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Duncan and Connor Cox are stirring enthusiasm for Lassonde Institute’s Food Entrepreneur Program through Guactoberfest.

By Brooke Adams, communications specialist, University Marketing and Communications

Duncan Cox came to the U as an already experienced software developer, with his career sights set on creating video games.

That’s still the plan, but during a study-abroad semester in Japan another interest took root: Becoming a food entrepreneur.

A foodie since childhood, Cox was astounded by the “awesome food in Japan. It was very different from what I had in Montana and Utah. The level of quality was incredible.”

“I didn’t have a meal plan so I had to cook for myself—ramen, udon. Really simple Japanese food, but I loved it,” Cox said. “It really made me want to do something in food.”

It turns out Cox’s inspiration came at the perfect time. When Cox returned to campus, he applied to be an ambassador for the Lassonde Entrepreneur Institute.

In his application, Cox described his passion for both food and video games and his dream of someday operating a food truck in Tokyo.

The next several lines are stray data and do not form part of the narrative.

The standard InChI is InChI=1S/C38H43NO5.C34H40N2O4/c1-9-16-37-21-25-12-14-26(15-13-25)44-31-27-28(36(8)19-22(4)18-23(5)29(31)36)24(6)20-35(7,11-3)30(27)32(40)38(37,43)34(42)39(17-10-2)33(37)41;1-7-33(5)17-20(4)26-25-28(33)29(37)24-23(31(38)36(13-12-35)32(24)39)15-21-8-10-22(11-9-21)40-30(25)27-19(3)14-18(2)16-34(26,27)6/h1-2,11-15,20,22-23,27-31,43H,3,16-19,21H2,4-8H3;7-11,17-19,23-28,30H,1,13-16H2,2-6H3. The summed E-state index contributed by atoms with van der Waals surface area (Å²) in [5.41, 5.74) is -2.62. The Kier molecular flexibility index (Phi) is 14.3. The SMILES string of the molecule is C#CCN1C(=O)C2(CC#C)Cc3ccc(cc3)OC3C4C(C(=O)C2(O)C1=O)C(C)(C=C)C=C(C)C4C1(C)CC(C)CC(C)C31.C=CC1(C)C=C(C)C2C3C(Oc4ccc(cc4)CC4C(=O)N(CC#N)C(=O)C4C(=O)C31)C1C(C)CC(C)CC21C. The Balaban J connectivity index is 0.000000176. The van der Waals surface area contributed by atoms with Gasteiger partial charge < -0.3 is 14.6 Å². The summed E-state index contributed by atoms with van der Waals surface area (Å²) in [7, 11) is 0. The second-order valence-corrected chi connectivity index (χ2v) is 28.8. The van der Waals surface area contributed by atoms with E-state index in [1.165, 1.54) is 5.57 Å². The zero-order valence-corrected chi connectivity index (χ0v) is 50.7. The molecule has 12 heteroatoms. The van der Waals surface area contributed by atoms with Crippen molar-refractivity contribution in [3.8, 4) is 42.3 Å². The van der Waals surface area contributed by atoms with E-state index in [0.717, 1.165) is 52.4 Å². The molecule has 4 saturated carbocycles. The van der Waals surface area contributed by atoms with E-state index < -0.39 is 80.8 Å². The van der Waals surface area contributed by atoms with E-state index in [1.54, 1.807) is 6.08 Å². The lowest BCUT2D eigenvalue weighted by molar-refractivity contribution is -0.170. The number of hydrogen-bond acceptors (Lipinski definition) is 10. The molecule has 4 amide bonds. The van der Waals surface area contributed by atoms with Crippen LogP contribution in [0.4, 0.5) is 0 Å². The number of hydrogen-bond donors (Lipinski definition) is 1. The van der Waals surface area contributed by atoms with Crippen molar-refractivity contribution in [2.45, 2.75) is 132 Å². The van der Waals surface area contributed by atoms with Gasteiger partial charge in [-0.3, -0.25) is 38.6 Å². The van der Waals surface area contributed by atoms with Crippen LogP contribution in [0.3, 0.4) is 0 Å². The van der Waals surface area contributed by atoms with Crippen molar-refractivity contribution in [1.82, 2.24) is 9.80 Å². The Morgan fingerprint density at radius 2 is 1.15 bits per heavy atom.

Cox made the cut, serving as an ambassador this past fall. This spring, he was asked to be the student leader of a new extracurricular initiative—the Food Entrepreneur Program.

The program, launched this fall, aims to foster basic cooking skills as well as food entrepreneurship and innovation. It hosts interactive cooking workshops, visits with local restaurateurs and social events.

So far, the program has sponsored a “cheap, easy eats” workshop taught by Peter Hodgson, the U’s executive chef; a session on how to make the perfect burrito—taught by executives from Café Rio—and a visit from a pizza truck. The participation has maxed out at every event, Cox said.

“Food is an easy sell,” he added.

On Friday, the program hosted Guactoberfest, a 10-team competition to see who makes the best guacamole.

Cox said his younger brother Connor, a freshman at the U, came up with the idea for Guactoberfest. The Food Entrepreneur Program supplied the basics (avocados, cilantro, onions, limes, salt and pepper) and the teams brought their own secret ingredients.

Future plans include workshops on how to run a commercial kitchen, farm-to-table discussions with local growers and a recipe contest, with the winning entries getting a shot at being placed on the menu at the Miller Cafe located in the Lassonde Studios.

“I am really interested in food but I didn’t think other people were as interested as I am,” said Cox, who is majoring in film and game design. “I’m pleasantly surprised to see so many people engaged with the idea of looking at what they put in their bodies, where food is made, how it is prepared and where it is sourced.”

Learn more about the Food Entrepreneur Program at